Only five elderly and illiterate women elected to rejoin her. Her money was gone so she was utterly dependent on God. “Leave to our good Lord His part,” she said, “and He will dispose of everything to our greatest advantage.” She saw in all things God’s desire for her sanctification.

Again, many women came to assist. The archbishop suggested once more an affiliation with a religious community, such as the Carmelites. Thinking of the cloistered life, Maria Luisa wondered how this could be. The archbishop said that they could follow the Carmelite Rule, wear the habit but combine a life of prayer with active charity. “To unite the spirit of Carmel with the active apostolate,” she said, “is my greatest ideal.”

Persistent Prayers Answered

Opening a school, an orphanage and conducting religious education classes, Maria Luisa’s persistent prayers were answered when in 1921, her group became affiliated with the Discalced Carmelite Order. She received the Carmelite habit at age fifty-five and became Mother Maria Luisa Josefa of the Most Blessed Sacrament, Superior General. “Prayer can do all things,” Mother said. “It is our most powerful weapon against the devil and nothing can withstand it or resist it. With courage, trust, and prayer Adelante (onward), even if you have to walk among thorns.” When a benefactor told her, “You are a saint,” she said in reply: “All religious are expected to be saints, and you have brought this to my attention. Thank you.”

Over the next few years, Mother established foundations in several cities amid continuous persecution of the Church in Mexico. In 1927, a particularly violent period of oppression broke out, resulting in the martyrdom of many. The teaching of religion and the wearing of habits was forbidden with violators subject to torture, imprisonment and death.

Mother for safety reasons sent her sisters to various safe houses. She ultimately went to the United States to establish a place of temporary refuge. “How good You are, my God! You granted me such consolation at the time of adoration,” she once wrote. “This again proves to me that all consolation comes from You alone and that it is useless to look for it anywhere outside of You.”

Traveling in civilian clothes to the U.S., Mother told the sisters accompanying her to repeat to themselves: “I am a religious.” Without preaching, they would “discharge their sacred duty of working in the apostolic life the way our Lord is permitting and asking us to do.” Leaving family and friends, perhaps forever, they proclaimed: “Yes, all for Thee, O Jesus.”

After they boarded an American train in Texas, the sisters knelt in the aisle and recited the “Te Deum,” grateful to be in a free country. Arriving in Los Angeles on the Feast of the Sacred Heart of Jesus, they were happy to don their habits once again, publicly witnessing to their espousal to Christ. “The soul of each Carmelite raises herself to Christ, who is her Heaven,” she said, “while her shadow falls in charity upon earth doing good to all people.”

Their first apostolate began in a parish in Long Beach where in a Mexican community they taught catechism classes and prepared adults to receive the sacraments. They had no steady income for Mother said: “We never charge to teach the Word of God.” The arrival of more sisters from Mexico necessitated the move to larger quarters. Though they received small donations the sisters often had nothing substantial to eat. Mother was very careful about paying debts “because it is our duty, and out of dignity towards those who loaned us the money.”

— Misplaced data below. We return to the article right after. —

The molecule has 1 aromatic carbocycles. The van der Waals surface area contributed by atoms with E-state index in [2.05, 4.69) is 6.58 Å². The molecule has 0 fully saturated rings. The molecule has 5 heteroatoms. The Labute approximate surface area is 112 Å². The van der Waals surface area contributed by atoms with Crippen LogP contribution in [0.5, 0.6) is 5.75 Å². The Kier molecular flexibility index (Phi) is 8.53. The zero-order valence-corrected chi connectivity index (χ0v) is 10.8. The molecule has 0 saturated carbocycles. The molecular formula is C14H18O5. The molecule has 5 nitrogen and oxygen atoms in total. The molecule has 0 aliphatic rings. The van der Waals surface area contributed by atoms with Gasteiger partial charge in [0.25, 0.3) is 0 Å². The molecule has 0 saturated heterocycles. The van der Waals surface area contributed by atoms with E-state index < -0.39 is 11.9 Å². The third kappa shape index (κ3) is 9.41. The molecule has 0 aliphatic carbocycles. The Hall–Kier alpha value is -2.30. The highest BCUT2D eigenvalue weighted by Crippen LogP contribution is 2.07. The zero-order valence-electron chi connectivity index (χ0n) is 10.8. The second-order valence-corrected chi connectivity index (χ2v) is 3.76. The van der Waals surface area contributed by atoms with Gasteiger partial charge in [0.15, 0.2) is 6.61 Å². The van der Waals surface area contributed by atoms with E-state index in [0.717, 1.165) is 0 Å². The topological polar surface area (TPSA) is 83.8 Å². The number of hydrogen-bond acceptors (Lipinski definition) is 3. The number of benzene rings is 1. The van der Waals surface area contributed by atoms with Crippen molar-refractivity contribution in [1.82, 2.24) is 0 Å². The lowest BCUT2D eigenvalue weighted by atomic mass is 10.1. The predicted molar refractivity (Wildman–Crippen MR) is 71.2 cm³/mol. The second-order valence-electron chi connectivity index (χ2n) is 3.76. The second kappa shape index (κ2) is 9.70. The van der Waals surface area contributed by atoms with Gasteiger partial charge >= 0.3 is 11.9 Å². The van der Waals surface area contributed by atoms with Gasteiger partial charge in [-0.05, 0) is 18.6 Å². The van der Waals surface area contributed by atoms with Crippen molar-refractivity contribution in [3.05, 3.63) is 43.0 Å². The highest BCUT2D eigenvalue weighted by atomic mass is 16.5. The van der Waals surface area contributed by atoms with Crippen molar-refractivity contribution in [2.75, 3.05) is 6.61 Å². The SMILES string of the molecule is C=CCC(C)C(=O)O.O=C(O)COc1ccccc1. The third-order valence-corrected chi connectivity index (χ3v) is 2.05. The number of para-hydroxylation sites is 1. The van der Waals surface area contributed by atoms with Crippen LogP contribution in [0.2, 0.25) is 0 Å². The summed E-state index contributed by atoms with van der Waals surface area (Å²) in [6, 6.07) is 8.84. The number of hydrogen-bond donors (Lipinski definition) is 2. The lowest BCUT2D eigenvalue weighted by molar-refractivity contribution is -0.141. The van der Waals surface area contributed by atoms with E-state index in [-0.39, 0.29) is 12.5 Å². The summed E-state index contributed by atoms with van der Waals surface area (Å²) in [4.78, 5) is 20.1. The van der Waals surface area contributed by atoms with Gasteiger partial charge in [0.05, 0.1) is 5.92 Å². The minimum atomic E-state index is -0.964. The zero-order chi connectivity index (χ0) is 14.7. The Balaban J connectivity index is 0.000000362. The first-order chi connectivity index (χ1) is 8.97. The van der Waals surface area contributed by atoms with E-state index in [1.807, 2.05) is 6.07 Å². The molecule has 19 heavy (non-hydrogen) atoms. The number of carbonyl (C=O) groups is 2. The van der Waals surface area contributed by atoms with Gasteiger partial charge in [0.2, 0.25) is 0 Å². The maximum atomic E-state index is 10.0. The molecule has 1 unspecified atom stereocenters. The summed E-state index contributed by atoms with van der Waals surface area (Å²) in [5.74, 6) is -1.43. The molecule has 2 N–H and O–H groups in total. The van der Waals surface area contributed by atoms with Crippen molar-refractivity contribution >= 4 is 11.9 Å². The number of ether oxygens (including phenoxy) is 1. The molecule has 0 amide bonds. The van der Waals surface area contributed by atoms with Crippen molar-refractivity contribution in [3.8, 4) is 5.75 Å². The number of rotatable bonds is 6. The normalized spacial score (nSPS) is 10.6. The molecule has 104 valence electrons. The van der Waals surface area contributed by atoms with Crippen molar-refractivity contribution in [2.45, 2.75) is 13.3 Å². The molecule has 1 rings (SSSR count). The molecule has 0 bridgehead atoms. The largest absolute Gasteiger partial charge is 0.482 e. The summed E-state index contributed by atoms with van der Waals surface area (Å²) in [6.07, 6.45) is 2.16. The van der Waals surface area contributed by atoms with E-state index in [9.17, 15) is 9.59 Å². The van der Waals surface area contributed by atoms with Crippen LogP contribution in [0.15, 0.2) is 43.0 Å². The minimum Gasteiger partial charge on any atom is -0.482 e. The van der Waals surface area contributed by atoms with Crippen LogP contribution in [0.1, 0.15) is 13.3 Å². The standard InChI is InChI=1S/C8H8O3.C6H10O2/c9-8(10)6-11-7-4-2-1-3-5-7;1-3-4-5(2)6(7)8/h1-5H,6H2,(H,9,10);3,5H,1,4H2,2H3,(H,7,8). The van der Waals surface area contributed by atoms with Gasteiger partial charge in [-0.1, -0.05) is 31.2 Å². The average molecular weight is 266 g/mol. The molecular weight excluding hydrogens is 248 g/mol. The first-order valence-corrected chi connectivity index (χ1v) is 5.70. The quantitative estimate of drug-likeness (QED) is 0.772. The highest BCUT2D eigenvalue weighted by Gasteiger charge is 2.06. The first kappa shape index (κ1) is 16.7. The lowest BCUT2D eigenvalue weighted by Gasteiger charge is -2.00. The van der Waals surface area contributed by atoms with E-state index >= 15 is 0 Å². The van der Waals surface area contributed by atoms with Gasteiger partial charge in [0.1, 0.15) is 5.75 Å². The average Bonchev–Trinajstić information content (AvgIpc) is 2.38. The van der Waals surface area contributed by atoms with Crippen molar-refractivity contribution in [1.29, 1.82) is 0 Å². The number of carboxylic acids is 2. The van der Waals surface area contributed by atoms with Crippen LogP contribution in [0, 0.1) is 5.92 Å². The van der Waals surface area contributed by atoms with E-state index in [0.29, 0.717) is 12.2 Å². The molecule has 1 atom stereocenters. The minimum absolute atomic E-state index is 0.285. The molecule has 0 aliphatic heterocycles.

When the sisters sang Mexican songs that reminded them of home, Mother directed their eyes to Heaven, their true home. “It is very necessary to have recollection and detachment above all, detachment from your own will,” she said. “Really and truly you cannot have any other will but that of the Beloved.” Another time she said: “Always keep (your soul) detached from creatures, places, honors, in a word… everything!”

She consistently urged her sisters to remain humble. If sisters started asking for their “rights,” pride and insubordination would follow, foreshadowing the great evils that afflict our society today. “Ah, how cunning the devil is, and how much territory he has gained… Superiors refrain from giving orders because they fear they will not be obeyed.”

Apostolates Restarted in Mexico

When the situation eased somewhat, Mother Luisita returned to Mexico to restart their teaching and nursing apostolates. Over the next eight years, she made trips back to the United States while moving from house to house in Mexico, trying to stay one step ahead of the authorities. All this took a toll on her health.

In late 1936, Mother wrote that her time was short, saying: “Let us praise the Lord in life and in death.” After she died in early 1937, a priest told the grieving sisters that their Mother was not dead, she “is in the midst of you. And here she shall remain as long as you preserve the Godly spirit, the special stamp which distinguishes you,” given by the woman “with the celestial aspect, of smile tranquil and serene, whom God Our Lord in His loving Providence gave you for a Mother.”

In her last testament, she wrote: “From my heart I earnestly ask you that, for the love of God Our Lord, you be very united and treat one another as if everything depended on you individually for this unity. Help one another and tolerate one another’s faults with patience. Fervently resolve to obey your superiors… Work diligently for children and for the sick. May all your conversations engender love of the Most Blessed Sacrament and Our Most Blessed Mother.”